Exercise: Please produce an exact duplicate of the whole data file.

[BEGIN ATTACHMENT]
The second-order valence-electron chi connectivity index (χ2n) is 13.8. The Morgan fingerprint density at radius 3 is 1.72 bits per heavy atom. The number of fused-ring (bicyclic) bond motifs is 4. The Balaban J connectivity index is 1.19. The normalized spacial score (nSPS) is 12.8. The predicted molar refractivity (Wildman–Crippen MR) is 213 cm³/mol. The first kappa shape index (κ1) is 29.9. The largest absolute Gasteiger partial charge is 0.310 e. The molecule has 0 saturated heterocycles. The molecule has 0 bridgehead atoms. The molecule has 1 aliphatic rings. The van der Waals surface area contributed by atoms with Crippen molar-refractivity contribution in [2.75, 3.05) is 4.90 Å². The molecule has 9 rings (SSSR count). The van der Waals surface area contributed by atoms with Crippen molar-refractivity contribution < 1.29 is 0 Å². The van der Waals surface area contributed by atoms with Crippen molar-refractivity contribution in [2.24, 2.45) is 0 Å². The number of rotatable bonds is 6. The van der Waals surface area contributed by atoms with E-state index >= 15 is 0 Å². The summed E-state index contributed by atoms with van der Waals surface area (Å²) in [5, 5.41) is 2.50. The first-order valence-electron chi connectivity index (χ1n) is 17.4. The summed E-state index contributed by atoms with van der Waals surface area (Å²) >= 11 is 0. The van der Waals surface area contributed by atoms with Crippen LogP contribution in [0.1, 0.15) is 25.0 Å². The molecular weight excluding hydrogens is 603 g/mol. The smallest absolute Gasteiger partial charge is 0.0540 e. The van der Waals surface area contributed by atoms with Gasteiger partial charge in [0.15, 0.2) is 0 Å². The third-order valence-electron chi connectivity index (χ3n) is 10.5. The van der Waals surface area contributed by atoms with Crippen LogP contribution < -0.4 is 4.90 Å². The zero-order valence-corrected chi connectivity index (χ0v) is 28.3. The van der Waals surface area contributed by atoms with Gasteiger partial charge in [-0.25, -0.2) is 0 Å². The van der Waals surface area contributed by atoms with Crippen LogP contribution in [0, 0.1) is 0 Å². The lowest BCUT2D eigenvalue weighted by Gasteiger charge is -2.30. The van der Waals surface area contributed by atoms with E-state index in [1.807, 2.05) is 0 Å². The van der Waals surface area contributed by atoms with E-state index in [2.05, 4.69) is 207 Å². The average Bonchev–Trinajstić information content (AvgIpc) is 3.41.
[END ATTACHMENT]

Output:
The second-order valence-electron chi connectivity index (χ2n) is 13.8. The Morgan fingerprint density at radius 3 is 1.72 bits per heavy atom. The number of fused-ring (bicyclic) bond motifs is 4. The Balaban J connectivity index is 1.19. The normalized spacial score (nSPS) is 12.8. The predicted molar refractivity (Wildman–Crippen MR) is 213 cm³/mol. The first kappa shape index (κ1) is 29.9. The largest absolute Gasteiger partial charge is 0.310 e. The molecule has 0 saturated heterocycles. The molecule has 0 bridgehead atoms. The molecule has 1 aliphatic rings. The van der Waals surface area contributed by atoms with Crippen molar-refractivity contribution in [2.75, 3.05) is 4.90 Å². The molecule has 9 rings (SSSR count). The van der Waals surface area contributed by atoms with Crippen molar-refractivity contribution < 1.29 is 0 Å². The van der Waals surface area contributed by atoms with Crippen molar-refractivity contribution in [2.24, 2.45) is 0 Å². The number of rotatable bonds is 6. The van der Waals surface area contributed by atoms with E-state index >= 15 is 0 Å². The summed E-state index contributed by atoms with van der Waals surface area (Å²) in [5, 5.41) is 2.50. The first-order valence-electron chi connectivity index (χ1n) is 17.4. The summed E-state index contributed by atoms with van der Waals surface area (Å²) >= 11 is 0. The van der Waals surface area contributed by atoms with Crippen LogP contribution in [0.1, 0.15) is 25.0 Å². The molecular weight excluding hydrogens is 603 g/mol. The smallest absolute Gasteiger partial charge is 0.0540 e. The van der Waals surface area contributed by atoms with Gasteiger partial charge in [0.15, 0.2) is 0 Å². The third-order valence-electron chi connectivity index (χ3n) is 10.5. The van der Waals surface area contributed by atoms with Crippen LogP contribution < -0.4 is 4.90 Å². The zero-order valence-corrected chi connectivity index (χ0v) is 28.3. The van der Waals surface area contributed by atoms with Gasteiger partial charge in [-0.25, -0.2) is 0 Å². The van der Waals surface area contributed by atoms with Crippen LogP contribution in [0, 0.1) is 0 Å². The lowest BCUT2D eigenvalue weighted by Gasteiger charge is -2.30. The van der Waals surface area contributed by atoms with E-state index in [1.807, 2.05) is 0 Å². The van der Waals surface area contributed by atoms with E-state index in [2.05, 4.69) is 207 Å². The average Bonchev–Trinajstić information content (AvgIpc) is 3.41.